As was previously mentioned, various enhancements can be applied to the module 10 such as outwardly curving or dishing the end of the studs which contact the chip, and filling the interfaces between the chip and the studs and the studs and the cylindrical walls of the housing with better heat conducting materials such as helium, dielectric liquid, wax, etc.
While I have illustrated and described a preferred embodiment of my invention, it is to be understood that I do not limit myself to the precise construction herein disclosed and the right is reserved to all changes and modifications coming within the scope of the invention as defined in the appended claims.
1. A thermal conduction module for removing heat from one or more chips located therein comprising:
- a housing made of heat conductive material forming a cap over the chips;
- one or more openings in said housing extending perpendicular from the surface facing the chips, one opening opposite each of the chips;
- more than one heat conductive element in each of said openings free to move independently in a lengthwise direction with respect to said heat conductive element within said opening;
- end spring means located in each opening for applying lengthwise force to each of said heat conductive elements so that the end of each heat conductive element opposite said spring end contacts the adjacent chip to lower the thermal resistance of the interface between the chip and the heat conductive element; and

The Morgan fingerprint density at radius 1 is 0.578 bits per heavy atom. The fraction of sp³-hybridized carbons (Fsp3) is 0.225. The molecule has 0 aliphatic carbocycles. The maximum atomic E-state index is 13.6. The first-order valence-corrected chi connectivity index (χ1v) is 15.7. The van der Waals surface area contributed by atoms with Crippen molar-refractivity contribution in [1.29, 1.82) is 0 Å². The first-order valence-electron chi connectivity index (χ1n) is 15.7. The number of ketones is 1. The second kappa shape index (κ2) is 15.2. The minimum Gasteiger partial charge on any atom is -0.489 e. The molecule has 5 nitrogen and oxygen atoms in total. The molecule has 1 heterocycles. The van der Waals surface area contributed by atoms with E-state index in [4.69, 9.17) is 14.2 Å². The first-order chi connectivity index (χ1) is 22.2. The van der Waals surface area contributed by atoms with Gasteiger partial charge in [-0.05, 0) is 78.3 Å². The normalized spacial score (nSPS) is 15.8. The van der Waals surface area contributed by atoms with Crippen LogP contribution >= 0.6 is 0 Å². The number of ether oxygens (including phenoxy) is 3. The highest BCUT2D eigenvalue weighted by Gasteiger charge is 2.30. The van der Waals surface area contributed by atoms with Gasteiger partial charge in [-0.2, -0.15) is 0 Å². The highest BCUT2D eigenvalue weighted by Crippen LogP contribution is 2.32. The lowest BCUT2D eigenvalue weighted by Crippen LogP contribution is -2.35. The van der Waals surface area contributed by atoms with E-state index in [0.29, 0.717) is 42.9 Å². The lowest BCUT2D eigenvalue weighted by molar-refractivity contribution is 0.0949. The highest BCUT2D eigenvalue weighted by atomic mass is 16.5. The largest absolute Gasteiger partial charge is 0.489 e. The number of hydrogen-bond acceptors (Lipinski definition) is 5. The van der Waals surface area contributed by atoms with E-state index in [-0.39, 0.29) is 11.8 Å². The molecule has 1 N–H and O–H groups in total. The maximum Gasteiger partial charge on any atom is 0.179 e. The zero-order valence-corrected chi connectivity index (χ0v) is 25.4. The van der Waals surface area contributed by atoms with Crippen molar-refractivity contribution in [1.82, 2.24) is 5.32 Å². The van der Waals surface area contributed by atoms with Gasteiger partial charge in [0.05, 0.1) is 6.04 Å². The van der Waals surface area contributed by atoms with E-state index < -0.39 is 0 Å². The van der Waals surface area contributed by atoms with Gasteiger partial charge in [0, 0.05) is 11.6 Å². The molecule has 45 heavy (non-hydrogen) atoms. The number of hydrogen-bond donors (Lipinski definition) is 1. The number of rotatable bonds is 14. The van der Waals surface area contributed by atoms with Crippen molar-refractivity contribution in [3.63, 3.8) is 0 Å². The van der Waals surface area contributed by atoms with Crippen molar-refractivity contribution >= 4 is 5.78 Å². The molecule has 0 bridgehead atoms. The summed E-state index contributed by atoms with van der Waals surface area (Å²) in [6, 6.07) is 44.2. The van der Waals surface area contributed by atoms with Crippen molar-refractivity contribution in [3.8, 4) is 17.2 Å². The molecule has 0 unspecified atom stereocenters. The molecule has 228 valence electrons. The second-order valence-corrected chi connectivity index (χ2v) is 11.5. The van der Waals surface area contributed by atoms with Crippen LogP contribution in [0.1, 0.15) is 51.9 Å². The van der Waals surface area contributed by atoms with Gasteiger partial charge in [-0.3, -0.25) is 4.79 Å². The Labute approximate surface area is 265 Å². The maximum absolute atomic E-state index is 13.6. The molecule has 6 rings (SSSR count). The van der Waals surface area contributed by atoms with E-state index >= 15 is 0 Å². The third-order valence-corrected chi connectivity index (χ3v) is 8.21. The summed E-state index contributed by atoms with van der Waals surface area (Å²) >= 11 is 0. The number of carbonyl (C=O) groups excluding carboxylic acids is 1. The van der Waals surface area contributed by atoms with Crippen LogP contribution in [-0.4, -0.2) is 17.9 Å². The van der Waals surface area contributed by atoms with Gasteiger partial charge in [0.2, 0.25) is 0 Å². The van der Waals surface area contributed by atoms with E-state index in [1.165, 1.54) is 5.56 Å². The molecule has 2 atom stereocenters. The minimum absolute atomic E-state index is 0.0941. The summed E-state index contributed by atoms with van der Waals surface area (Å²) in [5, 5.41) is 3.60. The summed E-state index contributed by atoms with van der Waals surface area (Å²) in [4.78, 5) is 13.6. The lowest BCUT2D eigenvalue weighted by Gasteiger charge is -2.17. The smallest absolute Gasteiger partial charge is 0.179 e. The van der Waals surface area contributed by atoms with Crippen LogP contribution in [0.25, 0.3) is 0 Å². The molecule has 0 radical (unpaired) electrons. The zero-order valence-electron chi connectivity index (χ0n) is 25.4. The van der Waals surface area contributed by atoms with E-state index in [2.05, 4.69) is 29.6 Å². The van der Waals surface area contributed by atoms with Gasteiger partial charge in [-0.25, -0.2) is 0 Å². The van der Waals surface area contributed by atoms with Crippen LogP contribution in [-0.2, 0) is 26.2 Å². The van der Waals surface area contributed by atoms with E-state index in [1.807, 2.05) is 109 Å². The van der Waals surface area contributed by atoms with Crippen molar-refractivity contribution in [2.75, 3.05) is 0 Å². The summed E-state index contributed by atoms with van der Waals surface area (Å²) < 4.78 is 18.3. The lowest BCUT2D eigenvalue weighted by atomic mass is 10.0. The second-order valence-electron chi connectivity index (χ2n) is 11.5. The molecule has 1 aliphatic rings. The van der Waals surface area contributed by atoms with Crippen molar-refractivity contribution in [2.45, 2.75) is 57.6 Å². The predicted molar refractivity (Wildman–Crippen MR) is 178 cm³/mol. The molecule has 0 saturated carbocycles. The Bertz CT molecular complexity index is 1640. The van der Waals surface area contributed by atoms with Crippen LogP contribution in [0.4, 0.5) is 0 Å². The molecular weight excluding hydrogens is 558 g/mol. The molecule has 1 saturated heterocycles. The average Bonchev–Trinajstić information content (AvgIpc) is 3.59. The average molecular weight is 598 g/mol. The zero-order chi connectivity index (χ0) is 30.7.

- side spring means located between sides of adjacent heat conductive elements forcing them away from one another and into contact with said opening wall to thereby lower the thermal resistance between said heat conductive elements and the opening walls.
2. A heat conduction module according to claim 1, wherein said one or more openings in said housing are cylindrical and are dead ended within said housing at a predetermined depth.
3. A heat conduction module according to claim 1, wherein each of said heat conductive elements has a curved side wall which makes contact in the lengthwise direction along the opening wall.
4. A heat conduction module according to claim 1, wherein each of said heat conductive elements in each of said openings are wedge shaped with the thicker dimension of each wedge facing the wall of said opening.
5. A heat conduction module according to claim 4, wherein said wedge shaped heat conductive elements have an outer surface at the thicker end thereof which has substantially the same shape as the wall of said openings in said housing.
6. A heat conduction module according to claim 1, wherein said end spring means is located between the inner end of each heat conductive element and the inner end of each opening and consists of individual coil springs each applying an outward force to the associated heat conductive element away from the inner end of said opening.
7. A heat conduction module according to claim 1, wherein said end spring means is a crown spring having a number of springlets extending therefrom, each springlet being in contact with the inner end of a respective heat conductive element.
8. A heat conduction module according to claim 1, wherein said side spring means consists of an outwardly bowed piece of spring material attached at each end thereof to the side of each heat conductive element.
9. A heat conduction module according to claim 1, wherein said side spring means provides a torquing of each heat conductive element so that the outer wall thereof contacts the inner wall of said opening.
|3744560||July 1973||Sell, Jr.|
|3993123||November 23, 1976||Chu et al.|
|4156458||May 29, 1979||Chu et al.|
|4184539||January 22, 1980||Rein|
|4193445||March 18, 1980||Chu et al.|
- Chip Cooling, Krumm, IBM Tech. Disc. Bull., vol. 20, No. 7, Dec. 1977, pp. 2728-2729. Articulated Thermal Conductor For Semiconductor Chip Packages, Gregor et al., IBM Tech. Disc. Bull., vol. 20, No. 8, Jan. 1978, pp. 3131-3132. Conduction Cooling, Chu, IBM Tech. Disc. Bull., vol. 21, No. 2, Jul. 1978, pp. 751, 752-753.
International Classification: H01L 2342;